-Compare interpretations
      -Make geological interpretation
      -Predict lithologies
      -Plays and Risks
    • C) Chronostratigraphy (Talk)
      -Surfaces facies changes, diachroneity/synchronicity
      -Marine/coastal onlap, coastal onlap and sea-level
      -Quantitative chronostratigraphy
      -Examples and howlers of chronostratigraphic diagrams
    • Chronostrat. Chart Construction (Exercise)
      -Six schematic cartoon exercises to demonstrate concepts and techniques

    Day 2:

    • Chronostrat of Regional Line 24 (Exercise)
      -Construct chart from previously interpreted regional seismic line
      -Age of faulting
      -Plays/Risks
    • D) Basin Classification (Talk)
      -Rift, foreland, strike-slip, passive margin etc.
      -Subsidence/sediment supply characteristics
      -Megasequences and megasequence boundaries
    • Regional Seismic Line 50Tn (Exercise)
      -Megasequence boundaries and basin types
      -Interpretation of plays/risks
    • Regional Seismic Line 8 (Exercise)
      -Megasequence boundaries and basin evolution
      -Seismic facies signatures
      -Interpretation of source rock reservoir seals

    Day 3:

    • E) Sequence Stratigraphy (Talk)
      -The Exxon model
      -Relative Sea-level and shelfal accommodation
      -Sequence Boundaries and Flood surfaces
      -Systems Tracts
      -How to recognise sequence boundaries on seismic
    • Sesimic Plate 38 and Regional Line Q (Exercise)
      -Pick key surfaces
      -Use model to identify maximum floods and sequence boundaries
      -Colour up systems tracts
      -Discuss plays and risks
    • Regional Seismic Line 69 (Exercise)
      -Pick key surfaces
      -Identify maximum floods and sequence boundaries
      -Colour up systems tracts
      -Discuss plays and risks
    • F) Sequence Characteristics and Basin Type (Exercise)
      -Compare and contrast previous two lines and basins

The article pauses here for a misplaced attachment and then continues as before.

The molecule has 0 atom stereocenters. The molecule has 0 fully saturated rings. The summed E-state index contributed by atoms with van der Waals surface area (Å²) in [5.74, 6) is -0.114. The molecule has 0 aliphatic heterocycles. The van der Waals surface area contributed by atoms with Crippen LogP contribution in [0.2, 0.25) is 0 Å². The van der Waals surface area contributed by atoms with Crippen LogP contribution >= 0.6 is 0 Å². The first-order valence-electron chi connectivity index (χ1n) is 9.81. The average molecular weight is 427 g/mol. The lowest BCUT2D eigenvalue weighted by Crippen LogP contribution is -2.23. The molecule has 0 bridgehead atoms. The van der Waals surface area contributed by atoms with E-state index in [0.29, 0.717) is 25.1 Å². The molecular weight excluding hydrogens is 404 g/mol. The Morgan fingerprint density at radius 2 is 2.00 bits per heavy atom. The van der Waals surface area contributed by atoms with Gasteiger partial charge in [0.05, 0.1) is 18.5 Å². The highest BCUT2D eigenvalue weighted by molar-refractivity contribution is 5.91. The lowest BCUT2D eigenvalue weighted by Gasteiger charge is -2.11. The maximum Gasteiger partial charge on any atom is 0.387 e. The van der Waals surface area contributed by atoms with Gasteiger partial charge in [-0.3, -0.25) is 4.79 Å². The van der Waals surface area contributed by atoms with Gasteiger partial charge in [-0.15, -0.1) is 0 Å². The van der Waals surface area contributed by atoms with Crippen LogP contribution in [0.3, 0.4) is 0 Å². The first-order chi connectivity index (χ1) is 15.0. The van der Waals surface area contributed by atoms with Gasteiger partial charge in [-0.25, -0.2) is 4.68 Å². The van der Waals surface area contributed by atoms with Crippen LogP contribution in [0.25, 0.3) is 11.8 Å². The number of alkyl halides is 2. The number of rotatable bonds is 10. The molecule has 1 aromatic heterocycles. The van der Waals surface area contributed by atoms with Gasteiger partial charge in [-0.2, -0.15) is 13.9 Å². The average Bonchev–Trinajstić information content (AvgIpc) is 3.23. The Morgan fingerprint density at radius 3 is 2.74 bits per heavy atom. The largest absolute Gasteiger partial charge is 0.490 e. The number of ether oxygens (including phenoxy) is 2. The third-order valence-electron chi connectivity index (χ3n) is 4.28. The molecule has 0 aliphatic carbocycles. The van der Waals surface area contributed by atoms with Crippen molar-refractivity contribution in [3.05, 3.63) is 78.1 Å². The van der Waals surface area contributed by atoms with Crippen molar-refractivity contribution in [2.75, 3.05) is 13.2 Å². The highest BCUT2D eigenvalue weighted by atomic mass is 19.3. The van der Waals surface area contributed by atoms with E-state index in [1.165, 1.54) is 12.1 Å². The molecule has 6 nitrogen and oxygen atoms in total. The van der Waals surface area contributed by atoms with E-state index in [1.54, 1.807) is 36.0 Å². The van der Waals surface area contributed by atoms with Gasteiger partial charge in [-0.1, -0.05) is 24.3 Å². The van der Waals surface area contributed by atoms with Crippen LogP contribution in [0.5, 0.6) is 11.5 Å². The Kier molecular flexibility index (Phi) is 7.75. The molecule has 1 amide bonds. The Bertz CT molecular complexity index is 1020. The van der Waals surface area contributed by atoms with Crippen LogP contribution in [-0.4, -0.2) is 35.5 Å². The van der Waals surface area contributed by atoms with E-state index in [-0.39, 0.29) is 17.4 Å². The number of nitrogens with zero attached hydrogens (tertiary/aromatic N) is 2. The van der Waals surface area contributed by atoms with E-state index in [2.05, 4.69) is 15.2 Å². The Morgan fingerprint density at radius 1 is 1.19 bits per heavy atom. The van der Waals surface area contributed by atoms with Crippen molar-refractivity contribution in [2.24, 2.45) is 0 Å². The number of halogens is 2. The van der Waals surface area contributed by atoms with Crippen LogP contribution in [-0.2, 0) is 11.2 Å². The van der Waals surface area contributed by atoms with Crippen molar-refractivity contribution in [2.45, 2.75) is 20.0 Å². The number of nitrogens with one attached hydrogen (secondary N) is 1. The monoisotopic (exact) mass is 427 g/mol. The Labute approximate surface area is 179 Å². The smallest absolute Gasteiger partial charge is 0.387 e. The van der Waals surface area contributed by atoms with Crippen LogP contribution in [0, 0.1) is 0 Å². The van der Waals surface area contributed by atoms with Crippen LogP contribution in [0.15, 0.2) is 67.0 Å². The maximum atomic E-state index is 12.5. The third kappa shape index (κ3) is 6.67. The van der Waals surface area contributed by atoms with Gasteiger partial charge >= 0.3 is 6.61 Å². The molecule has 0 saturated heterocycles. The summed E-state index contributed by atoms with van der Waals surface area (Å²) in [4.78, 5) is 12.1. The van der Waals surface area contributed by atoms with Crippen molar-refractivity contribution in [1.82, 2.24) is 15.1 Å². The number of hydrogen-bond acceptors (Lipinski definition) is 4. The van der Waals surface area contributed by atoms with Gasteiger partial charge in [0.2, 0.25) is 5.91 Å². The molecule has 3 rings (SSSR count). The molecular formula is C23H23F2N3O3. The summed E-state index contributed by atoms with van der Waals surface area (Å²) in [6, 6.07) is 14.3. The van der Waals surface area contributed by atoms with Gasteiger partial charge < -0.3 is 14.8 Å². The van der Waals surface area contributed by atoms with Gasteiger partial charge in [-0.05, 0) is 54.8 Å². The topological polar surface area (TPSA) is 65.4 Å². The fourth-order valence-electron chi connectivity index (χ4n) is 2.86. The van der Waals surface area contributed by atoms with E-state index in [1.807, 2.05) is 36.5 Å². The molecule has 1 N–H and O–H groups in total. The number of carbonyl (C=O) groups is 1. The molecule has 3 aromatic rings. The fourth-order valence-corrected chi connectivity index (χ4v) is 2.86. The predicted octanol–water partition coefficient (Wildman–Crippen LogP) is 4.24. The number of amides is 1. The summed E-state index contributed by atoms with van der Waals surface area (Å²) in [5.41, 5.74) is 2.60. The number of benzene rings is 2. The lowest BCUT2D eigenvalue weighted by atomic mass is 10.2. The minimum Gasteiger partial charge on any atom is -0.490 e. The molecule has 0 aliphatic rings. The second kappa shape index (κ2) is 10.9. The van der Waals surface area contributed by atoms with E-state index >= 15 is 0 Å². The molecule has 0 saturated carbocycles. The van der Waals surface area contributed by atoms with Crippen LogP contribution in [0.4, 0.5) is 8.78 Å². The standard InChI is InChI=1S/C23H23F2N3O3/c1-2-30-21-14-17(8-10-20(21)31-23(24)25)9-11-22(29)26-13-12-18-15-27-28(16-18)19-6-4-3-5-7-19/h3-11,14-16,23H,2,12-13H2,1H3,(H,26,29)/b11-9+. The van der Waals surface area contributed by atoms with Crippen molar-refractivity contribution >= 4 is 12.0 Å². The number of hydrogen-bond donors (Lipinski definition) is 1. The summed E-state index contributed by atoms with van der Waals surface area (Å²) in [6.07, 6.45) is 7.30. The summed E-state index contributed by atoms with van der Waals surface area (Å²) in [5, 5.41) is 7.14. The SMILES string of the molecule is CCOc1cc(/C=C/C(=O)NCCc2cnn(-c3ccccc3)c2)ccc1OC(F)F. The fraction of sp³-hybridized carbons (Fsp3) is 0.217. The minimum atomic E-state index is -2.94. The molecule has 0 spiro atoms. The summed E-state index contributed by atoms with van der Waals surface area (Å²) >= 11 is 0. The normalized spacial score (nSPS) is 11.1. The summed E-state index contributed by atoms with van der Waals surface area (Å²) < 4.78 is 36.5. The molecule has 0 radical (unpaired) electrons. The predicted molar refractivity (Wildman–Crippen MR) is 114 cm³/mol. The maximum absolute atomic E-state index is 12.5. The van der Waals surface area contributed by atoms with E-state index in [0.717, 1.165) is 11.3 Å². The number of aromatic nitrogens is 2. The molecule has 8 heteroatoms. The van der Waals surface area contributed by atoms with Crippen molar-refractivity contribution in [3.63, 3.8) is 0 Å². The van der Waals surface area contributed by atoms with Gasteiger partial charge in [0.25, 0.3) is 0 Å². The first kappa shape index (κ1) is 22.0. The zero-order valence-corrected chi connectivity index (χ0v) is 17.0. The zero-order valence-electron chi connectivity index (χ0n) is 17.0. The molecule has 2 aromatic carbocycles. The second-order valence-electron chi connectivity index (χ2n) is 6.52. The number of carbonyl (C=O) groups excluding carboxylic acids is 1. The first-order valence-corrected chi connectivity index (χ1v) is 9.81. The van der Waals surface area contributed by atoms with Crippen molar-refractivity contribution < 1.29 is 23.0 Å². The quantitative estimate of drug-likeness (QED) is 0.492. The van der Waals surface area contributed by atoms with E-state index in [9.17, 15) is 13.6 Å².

-Play characteristics of foreland basins
      -Play characteristics of uplifted rift margin

    Day 4:

    • When Did the Fault Move? (Exercise)
      -Deduce tectonic history from well logs
      -Which is the “right” answer? Messages, lessons learned
    • G) Sequence Stratigraphy and Well Logs (Talk) 
      -How to recognise sequences and systems tracts on well logs
      -Pitfalls of log interpretation
    • Regional Well Correlation (Exercise)
      -Identify surfaces and systems tracts in Well B
      -Repeat for wells A-D
      -Correlate wells
      -Which is proximal and which is distal?
      -How do the sequences stack? What are the plays?
      -Predict where stratigraphic traps might be?

    Day 5:

    • H) Carbonate Systems (Talk)
      -Barrier reefs, platforms, atolls etc.
      -Belize, Bahamas and Maldives
      -Carbonate Sequence Stratigraphy
      -Sediment partitioning
    • I) Where Is The Basin? (Talk and Exercise)
      -Section Flattening Issues.
      -Inferences from Isopachs.
      -Common Pitfalls
    • J) Tectono-Stratigraphic Case Histories (Exercises)
      -Global Examples of conventional hydrocarbon plays in different geological settings
      -Class interpretations followed by discussions on possible plays and traps
    • K) Course Quiz (Exercise)
    • L) Course Summary (Talk)

    -Participants Feedback and Conclusion (Open Forum)

    Who should attend

    Graduate-level geoscientists who require a working knowledge of stratigraphic principles applied to play fairway analysis, basin analysis and reservoir prediction. Experienced geoscientists who wish to refresh their knowledge of these principles in the application of subsurface analysis and prediction. Managers, team leaders or non-geoscience disciplines involved in Exploration could benefit from exposure to these concepts.

    Prerequisites and linking courses

    There are no prerequisites for this course. However, those wishing to attend are expected to have a basic working knowledge of fundamental geological concepts.

    Those looking to supplement their sequence stratigraphic knowledge gained in this course can attend Skilled Application Level sequence stratigraphic field courses including N011 (High Resolution Sequence Stratigraphy: Reservoir Applications (Utah, USA)) and N514 (Shelf Margin Shallow-Marine Deltaic to Deepwater Turbidites: Sequence Stratigraphy and Sedimentology (Wyoming, USA)).

    Click on a name to learn more about the instructor

    George Bertram

    Related Subjects

    Excellent course and presentation of material. High-value outcomes with direct application to exploration and petroleum geology.